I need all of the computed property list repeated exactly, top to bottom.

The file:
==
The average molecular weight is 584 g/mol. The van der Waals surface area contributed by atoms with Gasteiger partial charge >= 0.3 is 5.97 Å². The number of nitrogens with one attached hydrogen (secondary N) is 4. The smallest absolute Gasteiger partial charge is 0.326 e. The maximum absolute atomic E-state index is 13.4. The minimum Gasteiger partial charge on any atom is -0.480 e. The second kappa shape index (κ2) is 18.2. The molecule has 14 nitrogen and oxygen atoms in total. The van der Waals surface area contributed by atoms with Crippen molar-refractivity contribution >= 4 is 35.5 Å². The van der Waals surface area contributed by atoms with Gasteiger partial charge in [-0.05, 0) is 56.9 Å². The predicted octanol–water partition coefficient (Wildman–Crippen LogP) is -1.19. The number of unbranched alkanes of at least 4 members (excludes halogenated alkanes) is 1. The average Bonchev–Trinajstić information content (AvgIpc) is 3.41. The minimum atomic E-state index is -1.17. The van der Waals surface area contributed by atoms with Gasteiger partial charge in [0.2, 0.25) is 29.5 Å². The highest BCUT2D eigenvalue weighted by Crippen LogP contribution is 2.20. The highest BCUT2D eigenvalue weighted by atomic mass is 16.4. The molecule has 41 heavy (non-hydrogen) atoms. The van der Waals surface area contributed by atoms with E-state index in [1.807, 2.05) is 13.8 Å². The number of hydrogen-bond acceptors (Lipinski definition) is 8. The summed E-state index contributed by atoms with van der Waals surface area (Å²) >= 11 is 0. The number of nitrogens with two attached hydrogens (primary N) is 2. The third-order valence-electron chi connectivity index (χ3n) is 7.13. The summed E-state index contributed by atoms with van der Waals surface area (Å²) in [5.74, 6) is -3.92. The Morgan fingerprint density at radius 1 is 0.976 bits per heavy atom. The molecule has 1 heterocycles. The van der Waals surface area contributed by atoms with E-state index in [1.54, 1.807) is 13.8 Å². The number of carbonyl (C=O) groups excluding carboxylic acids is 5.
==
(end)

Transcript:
The average molecular weight is 584 g/mol. The van der Waals surface area contributed by atoms with Gasteiger partial charge >= 0.3 is 5.97 Å². The number of nitrogens with one attached hydrogen (secondary N) is 4. The smallest absolute Gasteiger partial charge is 0.326 e. The maximum absolute atomic E-state index is 13.4. The minimum Gasteiger partial charge on any atom is -0.480 e. The second kappa shape index (κ2) is 18.2. The molecule has 14 nitrogen and oxygen atoms in total. The van der Waals surface area contributed by atoms with Crippen molar-refractivity contribution >= 4 is 35.5 Å². The van der Waals surface area contributed by atoms with Gasteiger partial charge in [-0.05, 0) is 56.9 Å². The predicted octanol–water partition coefficient (Wildman–Crippen LogP) is -1.19. The number of unbranched alkanes of at least 4 members (excludes halogenated alkanes) is 1. The average Bonchev–Trinajstić information content (AvgIpc) is 3.41. The minimum atomic E-state index is -1.17. The van der Waals surface area contributed by atoms with Gasteiger partial charge in [0.2, 0.25) is 29.5 Å². The highest BCUT2D eigenvalue weighted by Crippen LogP contribution is 2.20. The highest BCUT2D eigenvalue weighted by atomic mass is 16.4. The molecule has 41 heavy (non-hydrogen) atoms. The van der Waals surface area contributed by atoms with E-state index in [1.807, 2.05) is 13.8 Å². The number of hydrogen-bond acceptors (Lipinski definition) is 8. The summed E-state index contributed by atoms with van der Waals surface area (Å²) >= 11 is 0. The number of nitrogens with two attached hydrogens (primary N) is 2. The third-order valence-electron chi connectivity index (χ3n) is 7.13. The summed E-state index contributed by atoms with van der Waals surface area (Å²) in [5.74, 6) is -3.92. The Morgan fingerprint density at radius 1 is 0.976 bits per heavy atom. The molecule has 1 heterocycles. The van der Waals surface area contributed by atoms with E-state index in [1.54, 1.807) is 13.8 Å². The number of carbonyl (C=O) groups excluding carboxylic acids is 5.